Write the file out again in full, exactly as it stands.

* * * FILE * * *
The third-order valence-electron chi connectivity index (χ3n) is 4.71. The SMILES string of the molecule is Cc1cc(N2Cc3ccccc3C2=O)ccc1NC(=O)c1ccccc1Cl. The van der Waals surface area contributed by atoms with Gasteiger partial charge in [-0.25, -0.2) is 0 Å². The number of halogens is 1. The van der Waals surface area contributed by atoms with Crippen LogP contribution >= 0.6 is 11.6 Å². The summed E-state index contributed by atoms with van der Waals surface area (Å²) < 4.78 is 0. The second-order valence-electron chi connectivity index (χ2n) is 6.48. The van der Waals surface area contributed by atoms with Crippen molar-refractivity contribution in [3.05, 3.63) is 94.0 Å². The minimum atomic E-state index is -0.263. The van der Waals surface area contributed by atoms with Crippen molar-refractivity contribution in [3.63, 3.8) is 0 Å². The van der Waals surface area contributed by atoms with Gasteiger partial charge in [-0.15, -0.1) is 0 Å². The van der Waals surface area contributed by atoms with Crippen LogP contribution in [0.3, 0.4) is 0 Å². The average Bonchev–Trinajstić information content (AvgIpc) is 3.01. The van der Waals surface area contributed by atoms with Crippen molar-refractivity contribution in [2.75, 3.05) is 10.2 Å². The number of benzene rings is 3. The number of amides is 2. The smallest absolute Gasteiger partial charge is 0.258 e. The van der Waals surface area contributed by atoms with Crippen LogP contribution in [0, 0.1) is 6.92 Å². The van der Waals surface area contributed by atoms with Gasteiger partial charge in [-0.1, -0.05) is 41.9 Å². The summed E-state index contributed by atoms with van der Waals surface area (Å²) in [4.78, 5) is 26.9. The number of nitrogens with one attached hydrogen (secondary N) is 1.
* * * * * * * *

The third-order valence-electron chi connectivity index (χ3n) is 4.71. The SMILES string of the molecule is Cc1cc(N2Cc3ccccc3C2=O)ccc1NC(=O)c1ccccc1Cl. The van der Waals surface area contributed by atoms with Gasteiger partial charge in [-0.25, -0.2) is 0 Å². The number of halogens is 1. The van der Waals surface area contributed by atoms with Crippen LogP contribution >= 0.6 is 11.6 Å². The summed E-state index contributed by atoms with van der Waals surface area (Å²) < 4.78 is 0. The second-order valence-electron chi connectivity index (χ2n) is 6.48. The van der Waals surface area contributed by atoms with Crippen molar-refractivity contribution in [3.05, 3.63) is 94.0 Å². The minimum atomic E-state index is -0.263. The van der Waals surface area contributed by atoms with Crippen molar-refractivity contribution in [3.63, 3.8) is 0 Å². The van der Waals surface area contributed by atoms with Gasteiger partial charge in [-0.15, -0.1) is 0 Å². The van der Waals surface area contributed by atoms with Crippen LogP contribution in [0.3, 0.4) is 0 Å². The average Bonchev–Trinajstić information content (AvgIpc) is 3.01. The van der Waals surface area contributed by atoms with Crippen molar-refractivity contribution in [2.75, 3.05) is 10.2 Å². The number of benzene rings is 3. The number of amides is 2. The smallest absolute Gasteiger partial charge is 0.258 e. The van der Waals surface area contributed by atoms with Crippen LogP contribution in [0, 0.1) is 6.92 Å². The van der Waals surface area contributed by atoms with Gasteiger partial charge in [-0.1, -0.05) is 41.9 Å². The summed E-state index contributed by atoms with van der Waals surface area (Å²) in [4.78, 5) is 26.9. The number of nitrogens with one attached hydrogen (secondary N) is 1.